Michael O’Leary team not ruling out return to having horses in Mullins yard

Chris Cook at Cheltenham
Trainer Noel Meade, left, and owners Michael and Anita O’Leary after their victory with Road To Respect at Cheltenham on Thursday. Photograph: Seb Daly/Sportsfile via Getty Images

Michael O’Leary’s long wait to get his hands on his own trophy continues. The Ryanair chief executive owned his fourth runner-up in the Ryanair Chase on Thursday and had the vexing experience of being beaten by the man with whom he had a very public rupture just six months ago, Willie Mullins.

Still, O’Leary maintained a brave face, even a happy one, as he watched Mullins mount the podium after Un De Sceaux had held off the late charge of Sub Lieutenant by a length and a half. “Lots of you are trying to stir things up between me and Willie,” he told reporters, resignedly.

But neither man will play along with suggestions of continuing tension. Mullins was among the first to congratulate the owner after Apple’s Jade beat two Mullins-trained horses on Tuesday. Here, with the positions reversed, there was more glad-handing.

Pressed about the split with Mullins that saw him redistribute 60 horses among other trainers in September, O’Leary laughed. “I fall out with people over fees all the time. He’s just one in the pile.”

Some observers thought they detected a churlishness in the fact that O’Leary did not himself hand over the trophy to Mullins but O’Leary insisted, and a racecourse official confirmed, that he had not conducted presentation duties after this race for a full decade. “When I go up there, I want it to be as the winning owner,” he said.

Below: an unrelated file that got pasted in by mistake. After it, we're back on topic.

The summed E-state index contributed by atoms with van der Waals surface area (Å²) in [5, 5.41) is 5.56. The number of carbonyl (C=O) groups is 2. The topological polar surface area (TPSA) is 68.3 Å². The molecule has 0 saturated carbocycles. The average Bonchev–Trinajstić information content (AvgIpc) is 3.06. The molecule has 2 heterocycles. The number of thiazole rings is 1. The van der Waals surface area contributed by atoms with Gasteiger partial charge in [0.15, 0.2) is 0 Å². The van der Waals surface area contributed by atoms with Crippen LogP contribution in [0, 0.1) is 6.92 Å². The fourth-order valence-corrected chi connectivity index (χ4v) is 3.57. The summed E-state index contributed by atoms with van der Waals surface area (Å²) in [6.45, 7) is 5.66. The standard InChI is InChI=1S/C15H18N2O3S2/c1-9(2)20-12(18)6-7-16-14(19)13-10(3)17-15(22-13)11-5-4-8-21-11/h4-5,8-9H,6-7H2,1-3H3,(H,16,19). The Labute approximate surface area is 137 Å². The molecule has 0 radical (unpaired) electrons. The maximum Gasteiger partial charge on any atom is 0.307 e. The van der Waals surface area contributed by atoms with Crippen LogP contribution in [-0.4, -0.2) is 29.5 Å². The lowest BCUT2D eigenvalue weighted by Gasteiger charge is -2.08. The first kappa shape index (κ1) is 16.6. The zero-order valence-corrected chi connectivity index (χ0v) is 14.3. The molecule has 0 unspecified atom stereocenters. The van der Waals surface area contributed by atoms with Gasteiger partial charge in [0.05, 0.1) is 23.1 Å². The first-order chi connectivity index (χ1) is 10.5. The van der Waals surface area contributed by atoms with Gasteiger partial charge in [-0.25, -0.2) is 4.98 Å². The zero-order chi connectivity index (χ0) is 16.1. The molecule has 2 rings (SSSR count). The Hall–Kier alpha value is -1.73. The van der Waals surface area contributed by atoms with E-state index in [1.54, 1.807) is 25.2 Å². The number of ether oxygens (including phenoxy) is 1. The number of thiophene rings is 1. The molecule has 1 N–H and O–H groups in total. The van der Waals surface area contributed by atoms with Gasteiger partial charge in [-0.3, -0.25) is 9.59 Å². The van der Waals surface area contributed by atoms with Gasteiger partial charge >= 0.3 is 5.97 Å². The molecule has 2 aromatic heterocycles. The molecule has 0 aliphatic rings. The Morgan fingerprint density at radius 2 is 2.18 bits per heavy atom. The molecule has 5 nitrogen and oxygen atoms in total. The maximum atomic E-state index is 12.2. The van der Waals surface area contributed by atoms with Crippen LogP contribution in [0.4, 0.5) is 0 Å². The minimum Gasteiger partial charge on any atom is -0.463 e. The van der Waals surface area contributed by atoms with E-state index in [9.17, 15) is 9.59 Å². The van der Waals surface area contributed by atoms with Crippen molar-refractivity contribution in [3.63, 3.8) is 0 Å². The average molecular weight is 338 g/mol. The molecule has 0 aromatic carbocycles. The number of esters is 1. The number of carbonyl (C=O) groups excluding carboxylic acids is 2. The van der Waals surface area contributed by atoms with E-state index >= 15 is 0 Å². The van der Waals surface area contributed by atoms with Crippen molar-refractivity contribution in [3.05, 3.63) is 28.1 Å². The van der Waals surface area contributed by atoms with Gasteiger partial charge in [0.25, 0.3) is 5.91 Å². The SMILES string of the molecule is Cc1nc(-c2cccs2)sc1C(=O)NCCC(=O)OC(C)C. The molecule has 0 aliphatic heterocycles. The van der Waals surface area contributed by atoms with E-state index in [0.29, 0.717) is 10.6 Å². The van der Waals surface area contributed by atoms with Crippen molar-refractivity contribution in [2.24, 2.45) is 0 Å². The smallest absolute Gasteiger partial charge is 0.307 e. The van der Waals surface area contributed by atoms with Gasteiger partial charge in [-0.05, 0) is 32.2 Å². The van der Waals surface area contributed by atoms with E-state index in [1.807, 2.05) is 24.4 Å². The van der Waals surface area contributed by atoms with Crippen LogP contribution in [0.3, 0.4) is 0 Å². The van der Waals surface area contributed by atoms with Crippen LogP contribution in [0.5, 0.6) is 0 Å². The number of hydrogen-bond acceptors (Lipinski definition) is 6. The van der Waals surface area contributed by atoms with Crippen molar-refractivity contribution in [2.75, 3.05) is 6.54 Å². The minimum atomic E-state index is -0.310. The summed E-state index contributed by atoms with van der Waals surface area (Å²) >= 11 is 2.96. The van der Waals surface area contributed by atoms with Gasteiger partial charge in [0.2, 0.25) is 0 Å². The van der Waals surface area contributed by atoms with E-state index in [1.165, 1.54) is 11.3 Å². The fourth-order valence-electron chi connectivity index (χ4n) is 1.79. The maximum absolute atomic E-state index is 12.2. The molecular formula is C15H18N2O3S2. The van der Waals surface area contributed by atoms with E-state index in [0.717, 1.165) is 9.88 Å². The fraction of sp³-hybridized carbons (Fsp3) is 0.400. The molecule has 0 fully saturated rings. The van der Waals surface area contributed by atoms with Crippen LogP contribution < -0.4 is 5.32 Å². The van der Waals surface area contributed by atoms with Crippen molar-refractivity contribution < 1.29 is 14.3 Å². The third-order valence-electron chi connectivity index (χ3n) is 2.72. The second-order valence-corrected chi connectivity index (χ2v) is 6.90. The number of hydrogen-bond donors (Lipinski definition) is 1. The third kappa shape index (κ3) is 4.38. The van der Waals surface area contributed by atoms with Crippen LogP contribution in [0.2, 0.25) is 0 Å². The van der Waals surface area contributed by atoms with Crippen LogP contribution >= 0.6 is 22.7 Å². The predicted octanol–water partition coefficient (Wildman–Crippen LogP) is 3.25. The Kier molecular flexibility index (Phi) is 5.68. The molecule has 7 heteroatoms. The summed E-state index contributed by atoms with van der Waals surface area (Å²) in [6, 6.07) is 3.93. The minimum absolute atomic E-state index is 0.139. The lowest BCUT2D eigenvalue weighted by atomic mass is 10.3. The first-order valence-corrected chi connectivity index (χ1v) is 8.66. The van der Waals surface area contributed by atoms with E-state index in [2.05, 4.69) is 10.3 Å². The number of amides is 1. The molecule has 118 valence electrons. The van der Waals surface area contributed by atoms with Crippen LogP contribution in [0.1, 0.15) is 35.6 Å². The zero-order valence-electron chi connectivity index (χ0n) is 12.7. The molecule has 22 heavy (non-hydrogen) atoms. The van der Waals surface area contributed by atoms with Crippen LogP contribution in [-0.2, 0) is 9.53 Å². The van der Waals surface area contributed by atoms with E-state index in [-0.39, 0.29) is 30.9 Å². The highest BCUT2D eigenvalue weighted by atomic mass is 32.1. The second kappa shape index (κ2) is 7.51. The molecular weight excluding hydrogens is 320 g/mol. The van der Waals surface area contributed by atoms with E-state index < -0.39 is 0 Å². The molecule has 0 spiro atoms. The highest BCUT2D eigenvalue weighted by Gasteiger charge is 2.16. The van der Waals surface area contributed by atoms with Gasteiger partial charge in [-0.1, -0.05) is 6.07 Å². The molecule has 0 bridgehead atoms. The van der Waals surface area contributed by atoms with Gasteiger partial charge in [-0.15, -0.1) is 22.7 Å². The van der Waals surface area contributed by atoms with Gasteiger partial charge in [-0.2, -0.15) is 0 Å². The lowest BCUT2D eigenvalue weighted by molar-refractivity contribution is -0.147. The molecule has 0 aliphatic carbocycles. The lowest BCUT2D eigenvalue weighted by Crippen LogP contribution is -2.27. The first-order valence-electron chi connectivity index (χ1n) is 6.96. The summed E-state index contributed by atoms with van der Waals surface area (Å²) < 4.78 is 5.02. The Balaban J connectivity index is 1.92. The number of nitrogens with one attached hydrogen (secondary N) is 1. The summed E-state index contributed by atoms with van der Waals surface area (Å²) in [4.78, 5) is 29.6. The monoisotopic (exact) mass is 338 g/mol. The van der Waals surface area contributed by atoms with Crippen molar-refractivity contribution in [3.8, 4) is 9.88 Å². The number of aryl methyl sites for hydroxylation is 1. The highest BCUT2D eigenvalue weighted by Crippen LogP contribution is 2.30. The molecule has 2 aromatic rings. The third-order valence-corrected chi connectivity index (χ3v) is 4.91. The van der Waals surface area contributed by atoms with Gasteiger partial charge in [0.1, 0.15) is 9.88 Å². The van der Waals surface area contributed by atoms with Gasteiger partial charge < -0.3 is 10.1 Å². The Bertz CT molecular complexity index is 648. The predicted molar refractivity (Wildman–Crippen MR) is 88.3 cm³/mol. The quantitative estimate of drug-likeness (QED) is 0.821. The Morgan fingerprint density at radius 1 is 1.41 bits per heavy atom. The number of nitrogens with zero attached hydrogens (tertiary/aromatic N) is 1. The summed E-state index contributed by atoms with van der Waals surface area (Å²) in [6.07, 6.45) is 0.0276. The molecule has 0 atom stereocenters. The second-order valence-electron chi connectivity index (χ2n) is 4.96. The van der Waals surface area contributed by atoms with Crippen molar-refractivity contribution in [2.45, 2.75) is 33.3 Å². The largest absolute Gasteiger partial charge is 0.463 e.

O’Leary’s brother, Eddie, who manages his racing interests, suggested there was no reason why their maroon silks might not return to Mullins’s Carlow yard at some stage in the future. “As you see, we’re best of pals,” he added after shaking the trainer’s hand.

He had no ready explanation for the lifeless effort produced by Empire Of Dirt, a fancied runner in the Ryanair, who could finish only fourth, but said it at least spared the brothers any further agonising over whether they had picked the right race. On this showing, Empire Of Dirt could not have won anything this week.

If there is a man with whom Michael O’Leary really does have a problem, it is Phil Smith, the senior British handicapper, whose setting of the weights for next month’s Grand National so provoked the owner that he withdrew his three best horses at the earliest opportunity. That added a piquancy to O’Leary’s success here with Road To Respect, who won a handicap by six lengths and therefore appears to have been leniently treated by Smith’s team.

“I’m going to have to be nice to Phil Smith, apparently,” O’Leary told a TV reporter, genially. But he rowed back on that moments later. “Look, that’s nothing to do with his handicap rating,” he said of Road To Respect’s success. “He’s transformed for better ground here and it’s the ground that’s made the difference. And it’s a joy!”

But he doubted that Smith himself had compiled the weights for this race, suggesting mischievously that his horse would then have had an extra 10lb.

Nearby, a scoreboard showed that Irish-trained horses were outscoring their British rivals by five to zero on the day but the winning owner spurned an invitation to say how proud he was to be part of the successful raiding party. “That Irish, British thing is a fucking load of nonsense,” O’Leary said.

“It irritates the shit out of me. Nobody cares about the Ireland, England thing. If you’re an owner, you just want to have a winner here. Whether it goes down as Ireland or England, does it really matter? No.

“It’s been a great day. Willie and Ruby dominating. They would pick the Ryanair day to transform themselves! At least we got one little humble handicap.”

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